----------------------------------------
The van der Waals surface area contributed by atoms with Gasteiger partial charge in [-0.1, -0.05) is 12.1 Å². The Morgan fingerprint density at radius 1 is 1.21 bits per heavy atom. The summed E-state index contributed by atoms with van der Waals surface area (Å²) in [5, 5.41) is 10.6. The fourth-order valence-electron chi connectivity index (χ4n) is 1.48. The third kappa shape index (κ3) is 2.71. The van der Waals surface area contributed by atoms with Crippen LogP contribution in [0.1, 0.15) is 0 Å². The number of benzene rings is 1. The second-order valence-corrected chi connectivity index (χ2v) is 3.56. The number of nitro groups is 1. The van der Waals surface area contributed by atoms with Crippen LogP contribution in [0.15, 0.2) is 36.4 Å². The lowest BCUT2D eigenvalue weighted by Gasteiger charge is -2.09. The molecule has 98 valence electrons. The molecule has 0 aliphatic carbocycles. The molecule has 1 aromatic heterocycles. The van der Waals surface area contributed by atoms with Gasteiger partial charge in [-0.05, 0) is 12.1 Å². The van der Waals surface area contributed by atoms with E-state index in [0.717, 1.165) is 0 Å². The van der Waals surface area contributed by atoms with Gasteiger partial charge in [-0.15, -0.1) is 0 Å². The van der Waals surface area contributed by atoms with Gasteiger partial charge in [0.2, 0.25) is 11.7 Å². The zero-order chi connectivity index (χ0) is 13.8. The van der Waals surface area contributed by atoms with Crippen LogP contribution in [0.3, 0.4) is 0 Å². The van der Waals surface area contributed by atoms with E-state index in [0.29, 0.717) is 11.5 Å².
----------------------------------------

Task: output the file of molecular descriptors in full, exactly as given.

The van der Waals surface area contributed by atoms with Gasteiger partial charge in [-0.1, -0.05) is 12.1 Å². The Morgan fingerprint density at radius 1 is 1.21 bits per heavy atom. The summed E-state index contributed by atoms with van der Waals surface area (Å²) in [5, 5.41) is 10.6. The fourth-order valence-electron chi connectivity index (χ4n) is 1.48. The third kappa shape index (κ3) is 2.71. The van der Waals surface area contributed by atoms with Crippen LogP contribution in [0.1, 0.15) is 0 Å². The number of benzene rings is 1. The second-order valence-corrected chi connectivity index (χ2v) is 3.56. The number of nitro groups is 1. The van der Waals surface area contributed by atoms with Crippen LogP contribution in [0.15, 0.2) is 36.4 Å². The lowest BCUT2D eigenvalue weighted by Gasteiger charge is -2.09. The molecule has 98 valence electrons. The molecule has 0 aliphatic carbocycles. The molecule has 1 aromatic heterocycles. The van der Waals surface area contributed by atoms with Gasteiger partial charge in [-0.05, 0) is 12.1 Å². The van der Waals surface area contributed by atoms with E-state index in [0.717, 1.165) is 0 Å². The van der Waals surface area contributed by atoms with Gasteiger partial charge in [-0.15, -0.1) is 0 Å². The van der Waals surface area contributed by atoms with Gasteiger partial charge in [0.2, 0.25) is 11.7 Å². The zero-order chi connectivity index (χ0) is 13.8. The van der Waals surface area contributed by atoms with Crippen LogP contribution in [0.3, 0.4) is 0 Å². The van der Waals surface area contributed by atoms with E-state index in [0.29, 0.717) is 11.5 Å².